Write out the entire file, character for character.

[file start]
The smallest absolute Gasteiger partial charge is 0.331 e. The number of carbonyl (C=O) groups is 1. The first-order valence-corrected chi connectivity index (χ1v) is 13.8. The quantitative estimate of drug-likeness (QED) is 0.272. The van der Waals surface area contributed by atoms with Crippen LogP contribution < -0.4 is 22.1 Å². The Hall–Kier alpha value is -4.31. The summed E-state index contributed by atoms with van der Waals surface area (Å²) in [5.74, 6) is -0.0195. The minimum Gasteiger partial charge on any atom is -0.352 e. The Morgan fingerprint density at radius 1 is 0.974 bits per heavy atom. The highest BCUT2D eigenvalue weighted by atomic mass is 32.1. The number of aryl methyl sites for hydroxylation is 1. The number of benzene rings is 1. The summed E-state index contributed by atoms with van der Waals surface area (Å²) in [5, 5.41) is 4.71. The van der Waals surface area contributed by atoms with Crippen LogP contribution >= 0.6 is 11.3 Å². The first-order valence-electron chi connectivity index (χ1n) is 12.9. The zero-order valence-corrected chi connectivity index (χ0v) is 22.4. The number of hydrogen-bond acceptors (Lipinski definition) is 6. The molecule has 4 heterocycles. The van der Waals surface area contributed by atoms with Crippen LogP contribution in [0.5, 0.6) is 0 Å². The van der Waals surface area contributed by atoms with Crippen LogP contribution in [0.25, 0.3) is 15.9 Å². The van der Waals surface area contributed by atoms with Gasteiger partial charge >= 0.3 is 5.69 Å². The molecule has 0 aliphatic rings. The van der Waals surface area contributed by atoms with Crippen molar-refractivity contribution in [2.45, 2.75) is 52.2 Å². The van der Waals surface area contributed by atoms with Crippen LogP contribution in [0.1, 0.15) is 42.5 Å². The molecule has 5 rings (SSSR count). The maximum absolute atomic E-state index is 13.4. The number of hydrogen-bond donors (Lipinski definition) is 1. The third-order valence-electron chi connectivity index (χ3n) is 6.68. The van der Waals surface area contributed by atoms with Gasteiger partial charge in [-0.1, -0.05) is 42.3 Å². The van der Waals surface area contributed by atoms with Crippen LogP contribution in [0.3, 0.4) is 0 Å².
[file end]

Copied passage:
The smallest absolute Gasteiger partial charge is 0.331 e. The number of carbonyl (C=O) groups is 1. The first-order valence-corrected chi connectivity index (χ1v) is 13.8. The quantitative estimate of drug-likeness (QED) is 0.272. The van der Waals surface area contributed by atoms with Crippen LogP contribution < -0.4 is 22.1 Å². The Hall–Kier alpha value is -4.31. The summed E-state index contributed by atoms with van der Waals surface area (Å²) in [5.74, 6) is -0.0195. The minimum Gasteiger partial charge on any atom is -0.352 e. The Morgan fingerprint density at radius 1 is 0.974 bits per heavy atom. The highest BCUT2D eigenvalue weighted by atomic mass is 32.1. The number of aryl methyl sites for hydroxylation is 1. The number of benzene rings is 1. The summed E-state index contributed by atoms with van der Waals surface area (Å²) in [5, 5.41) is 4.71. The van der Waals surface area contributed by atoms with Crippen LogP contribution >= 0.6 is 11.3 Å². The first-order valence-electron chi connectivity index (χ1n) is 12.9. The zero-order valence-corrected chi connectivity index (χ0v) is 22.4. The number of hydrogen-bond acceptors (Lipinski definition) is 6. The molecule has 4 heterocycles. The van der Waals surface area contributed by atoms with Crippen LogP contribution in [0.5, 0.6) is 0 Å². The van der Waals surface area contributed by atoms with Crippen LogP contribution in [0.25, 0.3) is 15.9 Å². The van der Waals surface area contributed by atoms with Gasteiger partial charge >= 0.3 is 5.69 Å². The molecule has 0 aliphatic rings. The van der Waals surface area contributed by atoms with Crippen molar-refractivity contribution in [2.45, 2.75) is 52.2 Å². The van der Waals surface area contributed by atoms with Crippen LogP contribution in [0.1, 0.15) is 42.5 Å². The molecule has 5 rings (SSSR count). The maximum absolute atomic E-state index is 13.4. The number of hydrogen-bond donors (Lipinski definition) is 1. The third-order valence-electron chi connectivity index (χ3n) is 6.68. The van der Waals surface area contributed by atoms with Gasteiger partial charge in [-0.1, -0.05) is 42.3 Å². The van der Waals surface area contributed by atoms with Crippen LogP contribution in [0.3, 0.4) is 0 Å².